Yeah, I know... too much time on my hands! :huh:

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I'm not sure how you make a good boat out of the initial specifications. A ninety-footer of reasonable displacement for match racing does not need a 6.5m draft. You think the current boats are narrow? Look out, the next ones may be razor thin. Or they may have some REALLY odd bumps and flair to account for the necessary spreader width to hold the mast up or the necessary sheeting angles to sail the things. Or perhaps they'll put in some girth minimums or beam limits which will make the designers put even uglier bumps on them. Yuck.

 

Unless of course, they make them really light weight, in which case the racing will just suck, plain and simple. The fact is that the racing is better when the boats are stuck to the water.

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Interesting....Maybe a "NASCAR" rule would work in the AC. Have one team of designers make a fleet of AC boats, all the same, and all the challengers and the defender would have to purchase said yachts from that one source - of course they could choose their own colors......even, all the way across the board!

 

 

Intead of design specs just make templates that the boats would have to fit into, and be checked before each race. Then the winner would have to go back and get checked in a post-race teardown.

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How fucking boring would that be to watch,sure speed machines in every weather condition,but no way are they manuverable enough to be match racing boats.

It really needs to be close,boat on boat stuff,fast and responsive,able to tack and tack again and tack again....

 

 

Fucking boring ? Humm... I guess the 60 footer trimarans Grand Prix that we had in France in the past years were not that boring ! Of course, tacks are a little bit longer ! But these yachts have fantastic close tacking duels. To see these machines reaching at 30 + knots, beating on one single hull and jumping in the air could provide a more exciting TV coverage and photo shots.

 

I like multihulls and I have sailed and raced with them since my vey young years. However, I am not sure they would be the ideal yacht for the future America's Cup. I would have preferred a development of the light long luge that Ian Murray had designed for the 1988 America's Cup. Dennis Conner and Michael Fay were quite frightened by the VPP predictions of that project, according a very recent discussion with a reputed America's Cup historian. A pity the New York Court allowed one single challenger to meet the S&S catamaran in San Diego. Dennis would have been in Big Trouble !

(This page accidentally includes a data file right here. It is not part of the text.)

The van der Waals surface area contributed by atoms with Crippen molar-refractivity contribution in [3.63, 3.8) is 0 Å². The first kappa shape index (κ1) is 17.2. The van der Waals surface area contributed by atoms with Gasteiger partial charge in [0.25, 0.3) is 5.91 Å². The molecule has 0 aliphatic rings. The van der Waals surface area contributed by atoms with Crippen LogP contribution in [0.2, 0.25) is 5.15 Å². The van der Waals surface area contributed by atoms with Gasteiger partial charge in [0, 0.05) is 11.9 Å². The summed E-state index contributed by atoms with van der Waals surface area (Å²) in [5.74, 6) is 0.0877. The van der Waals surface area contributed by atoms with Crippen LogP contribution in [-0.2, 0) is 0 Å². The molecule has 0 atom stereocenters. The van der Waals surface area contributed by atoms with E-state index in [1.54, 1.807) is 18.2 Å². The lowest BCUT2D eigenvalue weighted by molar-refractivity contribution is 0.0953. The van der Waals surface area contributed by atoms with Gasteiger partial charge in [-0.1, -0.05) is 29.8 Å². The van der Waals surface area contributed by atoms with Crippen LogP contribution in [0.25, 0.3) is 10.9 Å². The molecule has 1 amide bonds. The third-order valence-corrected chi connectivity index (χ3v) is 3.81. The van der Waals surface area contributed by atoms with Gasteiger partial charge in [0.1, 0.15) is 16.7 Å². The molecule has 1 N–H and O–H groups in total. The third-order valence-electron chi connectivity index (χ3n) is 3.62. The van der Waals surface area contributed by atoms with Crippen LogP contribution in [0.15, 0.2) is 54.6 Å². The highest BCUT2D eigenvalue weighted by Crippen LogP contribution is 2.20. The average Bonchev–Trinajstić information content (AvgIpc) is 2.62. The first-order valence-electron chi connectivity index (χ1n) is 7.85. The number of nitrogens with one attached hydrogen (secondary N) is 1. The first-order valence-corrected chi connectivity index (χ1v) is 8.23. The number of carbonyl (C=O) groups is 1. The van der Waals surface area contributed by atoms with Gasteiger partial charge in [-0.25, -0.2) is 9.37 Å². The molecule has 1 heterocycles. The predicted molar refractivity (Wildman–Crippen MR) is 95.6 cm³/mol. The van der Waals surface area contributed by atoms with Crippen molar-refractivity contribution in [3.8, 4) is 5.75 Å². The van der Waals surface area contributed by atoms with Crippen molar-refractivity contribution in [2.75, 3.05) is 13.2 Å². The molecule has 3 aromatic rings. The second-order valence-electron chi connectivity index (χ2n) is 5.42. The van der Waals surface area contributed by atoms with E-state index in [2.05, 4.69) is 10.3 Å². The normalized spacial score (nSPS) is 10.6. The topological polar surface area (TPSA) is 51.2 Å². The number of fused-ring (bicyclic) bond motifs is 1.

Fair winds !

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Silver keels, Golden winches, diamond blocks, silk sails...new rules, bigger boats...Farr 40's, TP 53, GP42, AC 90's (?)...

Who's the best?...who the f%$# knowns anymore...it's all about money, and spinning the fortune wheel...

Cheers!!

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Interesting....Maybe a "NASCAR" rule would work in the AC. Have one team of designers make a fleet of AC boats, all the same, and all the challengers and the defender would have to purchase said yachts from that one source - of course they could choose their own colors......even, all the way across the board!

 

isnt that called one design?

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The AC has been brilliant over the years and has been a big source of innovations in yacht design (cunningham, and crew work (Mexican drops, etc.). These innovations have helped transform sailing but the point has been reached now where boats are so optimised that they're almost exactly the same. In AC31 new ideas were mostly confined to rule beating optimisations which, were next to useless for the rest of the sailing world: we we ever see another hula?

 

Now it's a one design race where all the best designers and hundreds of millions of euros of research are wasted on things that will be of little benefit to future generations of sailors. Yes, the racing was compelling and close but to continue down the current road is just a waste of money unless they bite the bullet and go all the way to one designs. There are no more big improvements within this rule as big changes are too much of a risk.